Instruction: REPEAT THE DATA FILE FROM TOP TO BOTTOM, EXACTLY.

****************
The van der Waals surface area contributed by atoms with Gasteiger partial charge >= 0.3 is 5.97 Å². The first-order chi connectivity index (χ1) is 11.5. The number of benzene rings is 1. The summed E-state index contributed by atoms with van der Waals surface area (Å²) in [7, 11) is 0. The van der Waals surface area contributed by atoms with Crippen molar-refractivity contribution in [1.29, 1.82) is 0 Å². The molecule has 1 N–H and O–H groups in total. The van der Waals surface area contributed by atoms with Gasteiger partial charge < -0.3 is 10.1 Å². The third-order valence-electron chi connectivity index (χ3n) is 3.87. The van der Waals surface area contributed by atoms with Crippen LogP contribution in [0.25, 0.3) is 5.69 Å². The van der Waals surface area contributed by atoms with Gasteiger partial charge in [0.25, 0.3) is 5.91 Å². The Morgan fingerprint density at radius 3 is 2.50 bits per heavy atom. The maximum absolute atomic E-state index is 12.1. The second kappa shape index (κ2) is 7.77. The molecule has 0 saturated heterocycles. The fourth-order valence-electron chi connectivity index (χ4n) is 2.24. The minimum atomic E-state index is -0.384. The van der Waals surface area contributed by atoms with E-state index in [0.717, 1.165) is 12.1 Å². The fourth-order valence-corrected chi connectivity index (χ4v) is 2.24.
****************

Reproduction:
The van der Waals surface area contributed by atoms with Gasteiger partial charge >= 0.3 is 5.97 Å². The first-order chi connectivity index (χ1) is 11.5. The number of benzene rings is 1. The summed E-state index contributed by atoms with van der Waals surface area (Å²) in [7, 11) is 0. The van der Waals surface area contributed by atoms with Crippen molar-refractivity contribution in [1.29, 1.82) is 0 Å². The molecule has 1 N–H and O–H groups in total. The van der Waals surface area contributed by atoms with Gasteiger partial charge < -0.3 is 10.1 Å². The third-order valence-electron chi connectivity index (χ3n) is 3.87. The van der Waals surface area contributed by atoms with Crippen LogP contribution in [0.25, 0.3) is 5.69 Å². The van der Waals surface area contributed by atoms with Gasteiger partial charge in [0.25, 0.3) is 5.91 Å². The Morgan fingerprint density at radius 3 is 2.50 bits per heavy atom. The maximum absolute atomic E-state index is 12.1. The second kappa shape index (κ2) is 7.77. The molecule has 0 saturated heterocycles. The fourth-order valence-electron chi connectivity index (χ4n) is 2.24. The minimum atomic E-state index is -0.384. The van der Waals surface area contributed by atoms with E-state index in [0.717, 1.165) is 12.1 Å². The fourth-order valence-corrected chi connectivity index (χ4v) is 2.24.